'Camels transmitting deadly MERS virus to men'
Nasal discharge of camels could transmit the deadly Middle East respiratory syndrome (MERS) coronavirus to men, alarming research has indicated.
The MERS coronavirus that has already cost more than 100 human lives is currently spreading very rapidly in the Arab world.
The researchers found that viruses from infected humans and Arabian camels from the same geographical region have nearly identical RNA sequences.
"This indicates transmission between animals and man. The process is referred to as zoonosis," said Norbert Nowotny from Institute of Virology, University of Veterinary Medicine in Austria.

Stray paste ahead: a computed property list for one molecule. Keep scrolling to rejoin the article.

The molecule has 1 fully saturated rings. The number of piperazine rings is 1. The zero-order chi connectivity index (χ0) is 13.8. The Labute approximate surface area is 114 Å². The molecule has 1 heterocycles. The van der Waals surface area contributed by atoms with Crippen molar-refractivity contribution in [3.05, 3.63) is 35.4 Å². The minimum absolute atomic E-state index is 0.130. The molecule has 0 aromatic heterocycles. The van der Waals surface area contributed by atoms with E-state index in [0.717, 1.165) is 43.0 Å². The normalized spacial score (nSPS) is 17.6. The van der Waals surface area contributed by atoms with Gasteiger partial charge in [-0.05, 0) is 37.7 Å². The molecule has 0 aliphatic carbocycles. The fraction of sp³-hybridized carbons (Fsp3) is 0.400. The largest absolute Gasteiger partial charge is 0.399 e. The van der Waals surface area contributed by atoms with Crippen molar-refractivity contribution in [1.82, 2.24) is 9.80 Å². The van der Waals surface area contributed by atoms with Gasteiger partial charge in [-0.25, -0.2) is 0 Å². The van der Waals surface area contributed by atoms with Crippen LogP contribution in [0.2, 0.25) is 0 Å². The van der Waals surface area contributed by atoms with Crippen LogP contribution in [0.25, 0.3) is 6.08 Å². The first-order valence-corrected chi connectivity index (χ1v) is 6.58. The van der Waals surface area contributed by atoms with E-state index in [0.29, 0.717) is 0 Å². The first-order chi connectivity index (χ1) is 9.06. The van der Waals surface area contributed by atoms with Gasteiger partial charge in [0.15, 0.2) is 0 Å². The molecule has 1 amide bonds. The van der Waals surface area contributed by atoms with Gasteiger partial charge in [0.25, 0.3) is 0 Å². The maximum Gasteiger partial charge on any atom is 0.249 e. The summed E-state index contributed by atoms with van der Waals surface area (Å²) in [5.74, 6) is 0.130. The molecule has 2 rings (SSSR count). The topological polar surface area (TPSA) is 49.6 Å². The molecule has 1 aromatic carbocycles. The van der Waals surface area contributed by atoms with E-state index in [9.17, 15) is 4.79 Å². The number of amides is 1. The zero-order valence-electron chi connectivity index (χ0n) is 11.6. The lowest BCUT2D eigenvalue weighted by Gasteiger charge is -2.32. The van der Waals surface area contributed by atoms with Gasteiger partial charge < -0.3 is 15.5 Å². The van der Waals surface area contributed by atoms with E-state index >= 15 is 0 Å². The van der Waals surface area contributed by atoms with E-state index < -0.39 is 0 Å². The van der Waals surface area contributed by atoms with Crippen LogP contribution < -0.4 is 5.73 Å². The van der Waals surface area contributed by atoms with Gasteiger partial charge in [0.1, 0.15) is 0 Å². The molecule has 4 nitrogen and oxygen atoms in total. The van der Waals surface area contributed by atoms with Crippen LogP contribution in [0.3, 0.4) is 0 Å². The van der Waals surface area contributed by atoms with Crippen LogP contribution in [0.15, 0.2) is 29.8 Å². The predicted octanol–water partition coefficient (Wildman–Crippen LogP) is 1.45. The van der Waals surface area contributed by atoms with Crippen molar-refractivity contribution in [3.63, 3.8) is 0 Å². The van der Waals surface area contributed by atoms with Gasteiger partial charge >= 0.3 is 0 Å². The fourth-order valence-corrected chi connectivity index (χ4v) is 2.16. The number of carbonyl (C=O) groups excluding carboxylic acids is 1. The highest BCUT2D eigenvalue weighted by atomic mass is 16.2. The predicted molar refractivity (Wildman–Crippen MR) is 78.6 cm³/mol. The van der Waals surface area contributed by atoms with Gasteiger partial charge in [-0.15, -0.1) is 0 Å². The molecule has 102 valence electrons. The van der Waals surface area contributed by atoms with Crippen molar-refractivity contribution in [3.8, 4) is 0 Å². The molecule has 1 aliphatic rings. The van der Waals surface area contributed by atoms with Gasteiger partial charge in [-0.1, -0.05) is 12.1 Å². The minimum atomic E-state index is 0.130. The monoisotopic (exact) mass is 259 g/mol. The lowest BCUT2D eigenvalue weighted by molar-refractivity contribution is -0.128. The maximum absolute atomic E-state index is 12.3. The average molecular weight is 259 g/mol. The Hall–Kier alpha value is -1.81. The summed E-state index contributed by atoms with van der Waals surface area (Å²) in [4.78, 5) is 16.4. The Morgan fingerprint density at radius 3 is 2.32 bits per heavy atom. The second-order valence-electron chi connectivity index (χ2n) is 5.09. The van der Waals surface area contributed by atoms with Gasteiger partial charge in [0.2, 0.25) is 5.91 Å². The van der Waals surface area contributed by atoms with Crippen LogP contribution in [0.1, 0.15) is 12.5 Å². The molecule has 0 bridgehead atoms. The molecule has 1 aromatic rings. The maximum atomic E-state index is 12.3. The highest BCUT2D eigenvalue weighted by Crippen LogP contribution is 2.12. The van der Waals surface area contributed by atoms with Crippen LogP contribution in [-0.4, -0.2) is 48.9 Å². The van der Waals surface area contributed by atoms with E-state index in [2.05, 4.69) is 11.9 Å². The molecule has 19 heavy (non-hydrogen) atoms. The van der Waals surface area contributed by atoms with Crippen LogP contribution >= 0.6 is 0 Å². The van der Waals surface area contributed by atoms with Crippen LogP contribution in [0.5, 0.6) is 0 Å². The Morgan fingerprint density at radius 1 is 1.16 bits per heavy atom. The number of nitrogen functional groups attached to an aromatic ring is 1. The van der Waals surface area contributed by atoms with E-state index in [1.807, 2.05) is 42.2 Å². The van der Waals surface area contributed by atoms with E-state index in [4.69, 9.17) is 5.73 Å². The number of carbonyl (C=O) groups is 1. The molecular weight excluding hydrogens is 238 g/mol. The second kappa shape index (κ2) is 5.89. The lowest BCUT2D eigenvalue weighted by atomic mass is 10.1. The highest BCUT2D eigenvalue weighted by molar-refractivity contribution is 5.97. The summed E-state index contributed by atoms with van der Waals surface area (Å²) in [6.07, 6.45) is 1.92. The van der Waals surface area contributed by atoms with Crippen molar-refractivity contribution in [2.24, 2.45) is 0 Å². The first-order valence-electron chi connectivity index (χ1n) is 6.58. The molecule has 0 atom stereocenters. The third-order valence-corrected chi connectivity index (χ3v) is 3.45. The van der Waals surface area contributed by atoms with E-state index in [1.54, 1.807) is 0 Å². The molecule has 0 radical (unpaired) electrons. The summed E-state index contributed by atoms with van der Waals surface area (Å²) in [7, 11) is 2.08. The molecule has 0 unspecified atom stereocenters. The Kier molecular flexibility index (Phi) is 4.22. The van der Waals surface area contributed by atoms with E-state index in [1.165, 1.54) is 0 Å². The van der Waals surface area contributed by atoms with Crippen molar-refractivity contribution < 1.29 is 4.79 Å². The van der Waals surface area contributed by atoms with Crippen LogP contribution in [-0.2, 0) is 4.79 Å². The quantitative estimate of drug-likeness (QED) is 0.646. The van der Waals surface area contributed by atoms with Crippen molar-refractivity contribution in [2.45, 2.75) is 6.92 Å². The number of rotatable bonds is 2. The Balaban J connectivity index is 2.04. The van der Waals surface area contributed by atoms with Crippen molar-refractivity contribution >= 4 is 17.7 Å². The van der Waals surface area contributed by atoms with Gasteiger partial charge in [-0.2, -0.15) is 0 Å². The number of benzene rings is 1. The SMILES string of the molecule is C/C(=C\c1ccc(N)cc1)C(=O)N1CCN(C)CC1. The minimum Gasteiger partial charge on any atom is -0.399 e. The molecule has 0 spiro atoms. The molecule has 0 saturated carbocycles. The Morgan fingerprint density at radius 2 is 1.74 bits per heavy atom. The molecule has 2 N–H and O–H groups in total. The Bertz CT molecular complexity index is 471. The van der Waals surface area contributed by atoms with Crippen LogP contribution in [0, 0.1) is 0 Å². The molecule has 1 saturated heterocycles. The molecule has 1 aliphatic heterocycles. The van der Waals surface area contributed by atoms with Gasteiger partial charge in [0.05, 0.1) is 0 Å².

For the study, the scientists investigated nasal and conjunctival swabs, taken from 76 camels in Oman.
Virus levels were surprisingly high in the nasal mucosa and conjunctiva of camels.
The transmission pathway from animals to humans most likely occurs through these contact sites, especially through nasal discharge, the scientists presumed.
"Vaccinations of camels are currently being discussed. We will thus be able to halt the spread of the virus," Nowotny added.
The study appeared in the journal Eurosurveillance.
(Posted on 03-05-2014)